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As Truss becomes UK Prime Minister, we ask 'when is a leader's age a risk?'

  • Truss joins Arden, Macron and Marin in the under-50 club of developed market political leaders

  • Emerging market under-50s include Chile, El Salvador, Georgia, Iceland, North Korea, Qatar, Saudi Arabia and Ukraine

  • Risk related to a leader's age: 1) succession if very old leaders; 2) legitimacy if big gap versus population median age

As Truss becomes UK Prime Minister, we ask 'when is a leader's age a risk?'
Hasnain Malik
Hasnain Malik

Strategy & Head of Equity Research

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Tellimer Research
24 September 2022
Published byTellimer Research

I was 16 and obsessed with cricket. But I realised I was never going to amount to anything special in the sport when, Sachin Tendulkar, three days younger than me, made his impressive international debut.

Over three decades later, that feeling recently resurfaced with the election of heads of state who are much younger than me. Gabriel Boric in Chile, the leftist who now neatly trims his beard and hides his tattoos, and Sanna Marin in Finland, who seems to have become a beacon for women with serious jobs who also want to have some of the after-hours fun their male counterparts have always enjoyed.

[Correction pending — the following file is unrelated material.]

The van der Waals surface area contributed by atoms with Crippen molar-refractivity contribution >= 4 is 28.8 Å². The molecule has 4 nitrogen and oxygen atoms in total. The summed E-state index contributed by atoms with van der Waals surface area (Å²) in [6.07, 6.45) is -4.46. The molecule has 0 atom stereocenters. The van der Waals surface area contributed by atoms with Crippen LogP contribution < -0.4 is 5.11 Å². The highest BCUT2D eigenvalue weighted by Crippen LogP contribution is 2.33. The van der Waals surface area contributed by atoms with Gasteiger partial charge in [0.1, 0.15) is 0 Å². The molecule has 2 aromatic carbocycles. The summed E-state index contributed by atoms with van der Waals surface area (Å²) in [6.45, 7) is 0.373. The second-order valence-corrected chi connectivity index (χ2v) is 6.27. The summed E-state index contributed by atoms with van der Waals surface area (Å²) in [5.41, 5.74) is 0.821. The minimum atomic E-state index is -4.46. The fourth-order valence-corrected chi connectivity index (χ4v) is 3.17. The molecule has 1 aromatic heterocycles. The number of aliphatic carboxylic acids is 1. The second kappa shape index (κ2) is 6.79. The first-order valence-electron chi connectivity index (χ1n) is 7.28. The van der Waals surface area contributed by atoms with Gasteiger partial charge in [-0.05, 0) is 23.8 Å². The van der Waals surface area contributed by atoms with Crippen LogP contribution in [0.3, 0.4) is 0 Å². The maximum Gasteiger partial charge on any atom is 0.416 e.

For the first time in my life, the UK has a prime minister, in Liz Truss, who is younger than me. Blair and Cameron were younger than Truss when they became PM, but back then I was even younger! How long she remains as PM, given she is the fourth in six years, and now takes full, as opposed to partial, responsibility for a long to-fix list, remains to be seen.

All of this silly nostalgia and self-reflection has prompted me to look at the ages of political leaders globally. Putting ageism, or insecurity about one's age, to one side, there are political risks for investors to consider around the metric of a leader's age, specifically succession and legitimacy.

The longevity of leaders in office is a related but separate part of the discussion and I have previously written about it here, Xi Jinping and key person risk in emerging markets.

1) Succession

Very aged leaders are associated inevitably with risks around how smoothly their succession is managed and whether there is policy continuity.

Ages of global political leaders

2) Legitimacy

Too big a gap in the age of a leader versus the median age of the population they govern might create a sense among the population that the leader is out of touch. Too small a gap might either inspire great loyalty and association, or, on the contrary, a lack of deference and respect.

Political risk associated with the ages of a leader and their population matters in an era where technology, globalisation and asset price inflation post-the 2008 financial crisis has widened the generation gap in norms of behaviour and economic opportunity.

Age gap between leaders and populations varies greatly